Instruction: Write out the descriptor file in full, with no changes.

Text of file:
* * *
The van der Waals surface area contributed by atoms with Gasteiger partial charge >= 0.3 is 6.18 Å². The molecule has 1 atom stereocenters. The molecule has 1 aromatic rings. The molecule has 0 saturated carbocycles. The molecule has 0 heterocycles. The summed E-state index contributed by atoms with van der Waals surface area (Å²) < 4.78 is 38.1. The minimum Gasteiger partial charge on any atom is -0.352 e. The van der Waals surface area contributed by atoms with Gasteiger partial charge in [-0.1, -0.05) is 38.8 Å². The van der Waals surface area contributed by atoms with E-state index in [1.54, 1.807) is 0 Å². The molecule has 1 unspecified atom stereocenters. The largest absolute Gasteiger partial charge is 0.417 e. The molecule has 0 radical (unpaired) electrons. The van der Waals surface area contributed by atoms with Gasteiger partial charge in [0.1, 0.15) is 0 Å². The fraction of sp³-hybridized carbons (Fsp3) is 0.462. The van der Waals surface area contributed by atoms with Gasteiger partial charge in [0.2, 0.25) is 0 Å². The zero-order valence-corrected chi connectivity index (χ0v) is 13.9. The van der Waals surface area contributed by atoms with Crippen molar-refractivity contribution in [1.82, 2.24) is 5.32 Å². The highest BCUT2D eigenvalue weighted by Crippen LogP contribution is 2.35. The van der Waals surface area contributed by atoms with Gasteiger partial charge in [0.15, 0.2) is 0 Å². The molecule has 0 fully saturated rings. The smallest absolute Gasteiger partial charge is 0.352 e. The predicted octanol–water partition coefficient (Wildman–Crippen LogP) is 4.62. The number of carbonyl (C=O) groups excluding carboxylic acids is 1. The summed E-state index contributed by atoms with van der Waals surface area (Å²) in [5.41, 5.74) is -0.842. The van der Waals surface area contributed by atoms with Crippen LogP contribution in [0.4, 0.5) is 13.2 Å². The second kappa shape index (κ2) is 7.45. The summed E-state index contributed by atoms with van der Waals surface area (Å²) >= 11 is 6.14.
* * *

The van der Waals surface area contributed by atoms with Gasteiger partial charge >= 0.3 is 6.18 Å². The molecule has 1 atom stereocenters. The molecule has 1 aromatic rings. The molecule has 0 saturated carbocycles. The molecule has 0 heterocycles. The summed E-state index contributed by atoms with van der Waals surface area (Å²) < 4.78 is 38.1. The minimum Gasteiger partial charge on any atom is -0.352 e. The van der Waals surface area contributed by atoms with Gasteiger partial charge in [-0.1, -0.05) is 38.8 Å². The van der Waals surface area contributed by atoms with E-state index in [1.54, 1.807) is 0 Å². The molecule has 1 unspecified atom stereocenters. The largest absolute Gasteiger partial charge is 0.417 e. The molecule has 0 radical (unpaired) electrons. The van der Waals surface area contributed by atoms with Gasteiger partial charge in [0.1, 0.15) is 0 Å². The fraction of sp³-hybridized carbons (Fsp3) is 0.462. The van der Waals surface area contributed by atoms with Gasteiger partial charge in [0.2, 0.25) is 0 Å². The zero-order valence-corrected chi connectivity index (χ0v) is 13.9. The van der Waals surface area contributed by atoms with Crippen molar-refractivity contribution in [1.82, 2.24) is 5.32 Å². The highest BCUT2D eigenvalue weighted by Crippen LogP contribution is 2.35. The van der Waals surface area contributed by atoms with Gasteiger partial charge in [0.15, 0.2) is 0 Å². The molecule has 0 fully saturated rings. The smallest absolute Gasteiger partial charge is 0.352 e. The predicted octanol–water partition coefficient (Wildman–Crippen LogP) is 4.62. The number of carbonyl (C=O) groups excluding carboxylic acids is 1. The summed E-state index contributed by atoms with van der Waals surface area (Å²) in [5.41, 5.74) is -0.842. The van der Waals surface area contributed by atoms with Crippen LogP contribution in [0.4, 0.5) is 13.2 Å². The second kappa shape index (κ2) is 7.45. The summed E-state index contributed by atoms with van der Waals surface area (Å²) >= 11 is 6.14.